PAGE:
Beyond specialty hospitals, veterinary technician specialists can also be found at general practice veterinary clinics, helping to educate staff members and increase the hospital’s expertise.

There’s no doubt that everyone who works in any veterinary practice, from the smallest country clinic to the largest specialty hospital, has a passion for helping pets.  But, when your regular veterinarian talks about the need for a beloved fur-friend to see a specialist, it can be unnerving and stressful.  Rest easy and know that dedicated doctors, along with compassionate and knowledgeable technician specialists, will do all that they can to ease your pet’s ills and send him back home to you.

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Are Our Cats Plotting Against Us?

Some people and societies throughout history have simply not appreciated cats.  Black cats are considered unlucky or linked to evil witches.  Other people look at cats as sneaky or as serial killers of defenseless wildlife.  But, if you read some current headlines, you might think that our feline friends are a real serious threat!

The main threat in these news articles is not our cats, but rather, an extremely small protozoan parasite known as Toxoplasma gondii.  The threat occurs because this particular intestinal bug only reproduces in domestic and wild cats.  So, when the sensational headline reads “Study Links Cat Litter Box to Increased Suicide Risk”, many readers frankly scared and soon began to worry about the risks of owning a cat.

So here are the real facts you can count on.  The uproar can be traced back to a pair of scientific articles.  As far back as 2000, scientists have understood that this particular parasite has a peculiar effect on some rodents, actually making rats less fearful of their natural predators, the cats.  More recently, a study of 45,000 women in Denmark concluded that infection with Toxoplasma gondii (Toxo, for short) increased the risk of suicide attempts.  So, it appears that this parasite may alter something in brain chemistries or behavior. But, does that mean our cats are to blame?

The emphatic answer: absolutely not. The key here lies in understanding the life cycle of the parasite, the cat’s role in that life cycle and the simple, easy steps to minimize your potential risk.  All cats, domestic and wild, are a natural host for Toxo.  Our feline friends pick up the parasite from hunting rodents and birds or eating raw meat.  Once in the cat’s intestine, the organism starts reproducing, creating millions of oocytes (essentially eggs) that will pass o into the environment.  Interestingly, cats will shed the parasite for about two or three weeks and then rarely ever pass any more after that.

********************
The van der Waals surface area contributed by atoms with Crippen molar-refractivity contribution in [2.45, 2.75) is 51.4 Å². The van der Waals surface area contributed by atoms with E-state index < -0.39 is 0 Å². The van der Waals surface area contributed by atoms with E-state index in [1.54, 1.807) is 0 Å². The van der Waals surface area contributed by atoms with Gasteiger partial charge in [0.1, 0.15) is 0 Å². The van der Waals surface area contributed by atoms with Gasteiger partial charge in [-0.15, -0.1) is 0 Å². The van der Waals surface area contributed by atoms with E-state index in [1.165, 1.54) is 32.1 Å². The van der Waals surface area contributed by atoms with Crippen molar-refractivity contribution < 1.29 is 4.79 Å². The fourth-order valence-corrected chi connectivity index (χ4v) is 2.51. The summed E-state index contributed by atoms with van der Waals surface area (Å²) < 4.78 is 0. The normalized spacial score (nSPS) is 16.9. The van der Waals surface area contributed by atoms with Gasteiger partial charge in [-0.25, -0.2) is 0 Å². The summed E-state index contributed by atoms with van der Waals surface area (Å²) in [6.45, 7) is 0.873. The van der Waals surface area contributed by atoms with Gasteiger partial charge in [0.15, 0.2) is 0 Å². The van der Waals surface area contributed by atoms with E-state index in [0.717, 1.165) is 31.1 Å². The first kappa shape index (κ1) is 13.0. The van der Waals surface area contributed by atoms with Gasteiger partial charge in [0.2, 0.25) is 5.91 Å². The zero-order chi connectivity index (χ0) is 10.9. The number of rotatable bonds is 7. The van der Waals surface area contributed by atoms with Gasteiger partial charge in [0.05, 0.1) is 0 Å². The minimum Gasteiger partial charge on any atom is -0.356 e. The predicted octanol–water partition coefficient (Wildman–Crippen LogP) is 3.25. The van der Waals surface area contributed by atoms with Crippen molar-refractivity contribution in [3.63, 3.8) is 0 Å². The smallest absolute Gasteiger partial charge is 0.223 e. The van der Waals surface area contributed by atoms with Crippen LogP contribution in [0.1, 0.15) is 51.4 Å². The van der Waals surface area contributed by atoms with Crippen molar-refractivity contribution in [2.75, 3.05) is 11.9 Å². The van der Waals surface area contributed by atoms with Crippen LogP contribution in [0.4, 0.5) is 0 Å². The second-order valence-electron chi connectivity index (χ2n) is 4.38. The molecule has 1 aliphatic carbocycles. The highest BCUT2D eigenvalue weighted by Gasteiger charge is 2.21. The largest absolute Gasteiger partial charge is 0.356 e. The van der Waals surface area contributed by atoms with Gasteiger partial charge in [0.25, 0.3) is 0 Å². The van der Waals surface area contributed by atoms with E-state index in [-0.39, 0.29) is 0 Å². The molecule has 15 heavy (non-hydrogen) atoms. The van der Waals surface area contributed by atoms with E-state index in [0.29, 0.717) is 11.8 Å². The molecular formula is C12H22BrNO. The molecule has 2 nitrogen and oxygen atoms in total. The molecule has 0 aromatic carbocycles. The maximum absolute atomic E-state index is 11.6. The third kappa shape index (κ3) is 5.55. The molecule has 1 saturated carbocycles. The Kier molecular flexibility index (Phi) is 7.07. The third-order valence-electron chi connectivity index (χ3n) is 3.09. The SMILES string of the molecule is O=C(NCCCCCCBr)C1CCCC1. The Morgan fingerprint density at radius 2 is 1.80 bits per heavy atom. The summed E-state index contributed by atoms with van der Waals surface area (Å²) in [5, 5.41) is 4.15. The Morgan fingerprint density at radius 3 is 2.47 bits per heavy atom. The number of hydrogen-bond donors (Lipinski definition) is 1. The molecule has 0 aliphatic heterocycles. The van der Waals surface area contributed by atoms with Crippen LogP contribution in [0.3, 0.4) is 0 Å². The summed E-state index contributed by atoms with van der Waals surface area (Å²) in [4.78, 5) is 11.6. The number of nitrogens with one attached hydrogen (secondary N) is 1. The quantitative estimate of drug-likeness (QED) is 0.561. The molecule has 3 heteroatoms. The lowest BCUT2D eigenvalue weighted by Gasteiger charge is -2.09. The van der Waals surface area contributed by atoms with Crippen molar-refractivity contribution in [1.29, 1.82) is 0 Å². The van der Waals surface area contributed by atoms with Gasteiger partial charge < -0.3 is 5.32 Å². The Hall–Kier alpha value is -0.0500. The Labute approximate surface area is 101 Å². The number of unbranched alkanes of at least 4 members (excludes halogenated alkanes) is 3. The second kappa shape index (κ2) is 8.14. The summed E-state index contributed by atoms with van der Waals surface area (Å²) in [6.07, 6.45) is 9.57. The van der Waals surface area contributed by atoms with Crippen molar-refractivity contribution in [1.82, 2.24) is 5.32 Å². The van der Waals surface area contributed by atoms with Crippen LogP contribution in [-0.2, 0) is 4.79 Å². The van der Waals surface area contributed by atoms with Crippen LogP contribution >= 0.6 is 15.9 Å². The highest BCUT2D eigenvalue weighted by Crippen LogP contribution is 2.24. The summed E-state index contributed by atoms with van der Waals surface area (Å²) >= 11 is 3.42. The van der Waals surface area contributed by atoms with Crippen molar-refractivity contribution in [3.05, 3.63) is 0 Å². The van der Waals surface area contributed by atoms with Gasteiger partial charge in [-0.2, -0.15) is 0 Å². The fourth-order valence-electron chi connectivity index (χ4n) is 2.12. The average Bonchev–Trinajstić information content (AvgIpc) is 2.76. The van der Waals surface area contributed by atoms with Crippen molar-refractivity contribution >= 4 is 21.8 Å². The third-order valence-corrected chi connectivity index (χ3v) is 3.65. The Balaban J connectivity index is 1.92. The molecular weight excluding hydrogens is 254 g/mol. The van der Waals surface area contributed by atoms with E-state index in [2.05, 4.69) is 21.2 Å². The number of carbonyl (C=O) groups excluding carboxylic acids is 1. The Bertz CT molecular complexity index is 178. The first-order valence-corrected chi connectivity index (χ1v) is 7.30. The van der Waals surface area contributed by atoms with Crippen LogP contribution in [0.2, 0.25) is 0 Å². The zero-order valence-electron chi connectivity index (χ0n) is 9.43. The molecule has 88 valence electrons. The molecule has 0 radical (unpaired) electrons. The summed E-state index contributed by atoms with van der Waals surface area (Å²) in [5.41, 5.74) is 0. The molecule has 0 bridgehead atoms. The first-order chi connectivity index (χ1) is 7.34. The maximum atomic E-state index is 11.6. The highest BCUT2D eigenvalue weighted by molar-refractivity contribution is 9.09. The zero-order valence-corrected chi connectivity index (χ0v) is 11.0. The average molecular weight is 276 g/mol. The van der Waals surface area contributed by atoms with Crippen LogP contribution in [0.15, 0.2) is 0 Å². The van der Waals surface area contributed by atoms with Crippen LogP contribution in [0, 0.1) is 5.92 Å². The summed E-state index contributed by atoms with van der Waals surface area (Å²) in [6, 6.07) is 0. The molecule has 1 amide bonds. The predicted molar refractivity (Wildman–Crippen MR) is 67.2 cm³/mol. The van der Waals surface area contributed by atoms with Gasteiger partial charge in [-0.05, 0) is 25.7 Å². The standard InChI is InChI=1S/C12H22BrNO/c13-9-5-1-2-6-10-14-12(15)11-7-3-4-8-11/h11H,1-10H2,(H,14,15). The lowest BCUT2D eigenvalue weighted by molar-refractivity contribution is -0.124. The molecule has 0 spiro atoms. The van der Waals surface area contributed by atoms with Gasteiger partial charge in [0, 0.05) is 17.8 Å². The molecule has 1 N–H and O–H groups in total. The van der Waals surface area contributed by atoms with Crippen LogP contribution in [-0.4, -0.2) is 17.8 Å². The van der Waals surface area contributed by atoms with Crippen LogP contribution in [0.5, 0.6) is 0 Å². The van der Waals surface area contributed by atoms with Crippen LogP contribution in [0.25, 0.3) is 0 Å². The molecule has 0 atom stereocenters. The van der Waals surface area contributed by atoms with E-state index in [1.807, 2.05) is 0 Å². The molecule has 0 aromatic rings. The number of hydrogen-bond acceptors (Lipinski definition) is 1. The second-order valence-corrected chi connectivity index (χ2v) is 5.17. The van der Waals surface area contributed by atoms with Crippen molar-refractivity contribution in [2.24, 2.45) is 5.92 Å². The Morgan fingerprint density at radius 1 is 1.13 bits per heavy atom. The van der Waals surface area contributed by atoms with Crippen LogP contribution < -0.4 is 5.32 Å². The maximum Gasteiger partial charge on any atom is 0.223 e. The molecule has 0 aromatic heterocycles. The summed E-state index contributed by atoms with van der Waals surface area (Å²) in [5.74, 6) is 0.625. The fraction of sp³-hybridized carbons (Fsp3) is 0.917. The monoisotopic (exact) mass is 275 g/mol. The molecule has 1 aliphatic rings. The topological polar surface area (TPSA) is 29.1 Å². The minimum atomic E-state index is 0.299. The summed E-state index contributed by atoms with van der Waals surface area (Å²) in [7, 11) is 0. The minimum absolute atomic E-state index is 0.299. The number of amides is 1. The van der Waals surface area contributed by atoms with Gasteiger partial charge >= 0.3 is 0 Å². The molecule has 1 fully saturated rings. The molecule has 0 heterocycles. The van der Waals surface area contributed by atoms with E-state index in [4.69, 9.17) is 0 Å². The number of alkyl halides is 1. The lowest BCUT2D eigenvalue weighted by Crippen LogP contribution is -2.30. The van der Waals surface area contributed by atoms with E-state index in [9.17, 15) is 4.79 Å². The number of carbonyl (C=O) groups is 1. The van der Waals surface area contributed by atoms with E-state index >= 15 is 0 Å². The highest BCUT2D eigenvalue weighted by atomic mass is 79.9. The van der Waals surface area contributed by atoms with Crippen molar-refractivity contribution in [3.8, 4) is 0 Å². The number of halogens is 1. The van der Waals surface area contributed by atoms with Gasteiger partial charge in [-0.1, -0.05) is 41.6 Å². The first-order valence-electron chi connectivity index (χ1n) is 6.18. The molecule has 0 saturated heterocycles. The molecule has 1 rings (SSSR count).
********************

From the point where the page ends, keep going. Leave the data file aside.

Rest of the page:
Once outside, these eggs will mature over one to five days and become infective parasites.  It is at this time that any warm blooded animal can become infected by ingesting contaminated soil, water or plant material.  Since most animals aren’t the natural host for Toxo, the parasite localizes in various muscle or nervous tissue and becomes a cyst.  The cycle completes (as most parasite life cycles do) allowing the parasite to once again start to multiply and spread.

For most animals, and people, the parasite is not a problem – remember that.  Some people will experience flu like symptoms but then recover without a problem.  However, immunosuppressed individuals can experience much more severe symptoms, including fevers, confusion, headaches, seizures and poor coordination.  Pregnant woman who have no immunity to Toxo can actually pass the infection to the unborn child causing a miscarriage, stillbirth or serious mental disabilities in the newborn.  So it is true, this parasite is not without it dangers.

The CDC estimates show that about 20% of the US population has antibodies to this parasite.  In addition, the CDC’s website shows that Toxoplasma infections occur by eating undercooked, contaminated meats (especially pork and lamb), accidental ingestion of contaminated meats after handling and failure to wash hands, contamination of foods from utensils used to work with other contaminated foods, drinking water tainted with the parasite and, as mentioned above, accidental ingestion of the parasite through contact with cat feces.

Keeping yourself safe from Toxo is actually pretty easy.  Fully cook all meats, wash your hands and cooking utensils after contact with raw meat or unwashed fruits and vegetables and wear gloves while gardening.   Cat litter boxes should be scooped daily as the parasite does not become infectious for at least 24 hours.  Pregnant women and immunocompromised individuals should completely avoid changing the litter.

Ask your veterinarian about specific recommendations for lowering your risk for toxoplasmosis.  He or she is well schooled in understanding this parasite.

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Holiday Safety Tips for Pet Owners

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Every holiday season, the ASPCA Animal Poison Control Center fields calls dealing with several common holiday situations that put pets at risk.

Wrapped Presents
Gifts are a surprising source of toxicities during the holidays. If you are going to wrap any food (especially chocolate), dog treats, or dog toys, keep the items in a safe place and well out of your pet’s reach until they are ready to be opened. Pets have a keen sense of smell and will often unwrap presents early and eat all of the contents.

Snow Globes
Some snow globes contain ethylene glycol, a highly toxic substance to all pets. If a snow globe is broken, either by a person or a pet, the sweet smell can attract a pet to lick it up, leading to a potentially fatal intoxication. Snow globes should be kept out of reach of pets.

Holiday Food
Pets are often not shy about taking food that is left sitting out on counters or tables. Pets should be kept away from food preparation areas or places where food will be left out. A few of the more concerning common food exposures during the holidays are chocolate, bread dough, fruitcake and alcohol.